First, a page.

Peek Debugging and Viewing Framework
Last updated at 6:10 pm UTC on 19 March 2007
by Matthew Fulmer
Peek is a different kind of object inspector that incorperates features from an inspector and debugger to give the illusion of being able to take apart any object into it's components (instance variables and such) and watch it tick. It will have a graph-based interface, where objects are represented by nodes and pointers by edges.
The key idea behind peek is that an inspector and debugger are fundamentally the same kind of thing: a view on an object, or set of objects. They differ in two aspects: speed of execution, and field of view. An inspector views it's object as it is running in real-time, but it has a narrow field of view in that it only views a single object and it's immediate sub-components.
Similarly, a debugger is a view on a set of objects which share a common thread of execution. It views the objects in "user-time", where the speed is completely controlled by the user, ranging from stopped to full-speed.
Peek will generalize these two concepts into an object-viewer, where both the speed of execution and the field of view are completely user-definable. A user-definable field of view creates many possibilities:
- We could open a viewer on a window and it's submorphs and their messages. Messages are objects, and we could observe them as they are created, sent, executed, and returned.
- An object and all it's temporaries. As an object executes, it tends to create many short-lived objects to do it's bidding. A great way to speed up objects is to eliminate the creation of as many of those temporaries as possible. In this view, one could, at a glance, see how much time is spent creating and garbage-collecting temporary objects.
- A client socket, the requests flowing through it, and their creators. Doing protocol debugging means finding the packets that are not correct and then figuring out where it came from. This usually means logging all the packets searching through them until the invalid ones are found. At that point, information about who sent the packet has often been lost. If we watch the socket and its packets as they are flowing, it is much easier to trace their origin.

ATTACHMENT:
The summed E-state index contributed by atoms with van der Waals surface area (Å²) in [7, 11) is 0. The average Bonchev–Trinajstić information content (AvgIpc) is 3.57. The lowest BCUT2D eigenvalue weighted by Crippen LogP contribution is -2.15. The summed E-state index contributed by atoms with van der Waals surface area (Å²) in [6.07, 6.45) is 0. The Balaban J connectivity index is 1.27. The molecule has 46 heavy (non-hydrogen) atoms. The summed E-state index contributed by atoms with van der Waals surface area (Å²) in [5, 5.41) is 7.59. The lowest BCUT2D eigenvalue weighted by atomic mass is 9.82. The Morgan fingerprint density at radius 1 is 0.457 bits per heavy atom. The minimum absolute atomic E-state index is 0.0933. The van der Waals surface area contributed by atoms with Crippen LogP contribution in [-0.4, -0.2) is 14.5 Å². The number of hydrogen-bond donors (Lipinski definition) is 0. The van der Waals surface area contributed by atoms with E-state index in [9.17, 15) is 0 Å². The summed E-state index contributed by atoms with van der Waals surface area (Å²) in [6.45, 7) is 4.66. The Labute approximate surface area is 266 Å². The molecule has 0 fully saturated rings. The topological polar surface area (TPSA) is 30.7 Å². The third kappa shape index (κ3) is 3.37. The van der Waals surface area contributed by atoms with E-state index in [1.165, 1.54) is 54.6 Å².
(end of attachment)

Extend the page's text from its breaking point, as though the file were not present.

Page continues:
This cannot easily be done using the existing tools of debugger and inspector without a bit of indirect intervention (such as putting self halt in the code). This creates an additional step in that the user has to intelligently guess about where the problem lies, and hope that they are "close enough" to find it when the debugger engages.
A dynamic field of view will require a dynamic interface; the interfaces of the debugger and inspector are too static. Peek will use a more direct view: every object of interest will be drawn on screen as a view. If an object contains another object, such as an instance variable, and both objects are within the fild of view, An arrow will be drawn from the container to the sub-object. Thus, peek will render dynamic graphs of the objects in its field of view, showing the relations between them. Nearly all the tools in a smalltalk system could, under peek, be reduced to the task of finding the appropriate field of view, and let peek actually show the objects. A hierarchy browser would set the field of view to a class and some of its ancestors and decedents; a method finder would set the field of view to a set of methods and their implementors.
The core of the system, as well as a useful tool to utilize it is now a proposed Google Summer of Code 2007 project. See Matthew Fulmer's application for a discussion of the core of Peek.
Next step would be to create the visualization for the objects. One could begin by drawing all objects as a simple rectangle, or we could use something like morphic wrappers to render all objects as Morphs.
An easy way to specify and update the field of view is critical to make this a useful system; indeed, it is the most difficult problem in this proposal. One possible implementation would be the SOUL language for VisualWorks, or something similar to Star Browser.
Another good improvement would be automatically drawing the object graph by means of a spring model or something similar. Then we can start improving the look and animations in the graph, such as making messages originate from the sender and execute inside the receiver.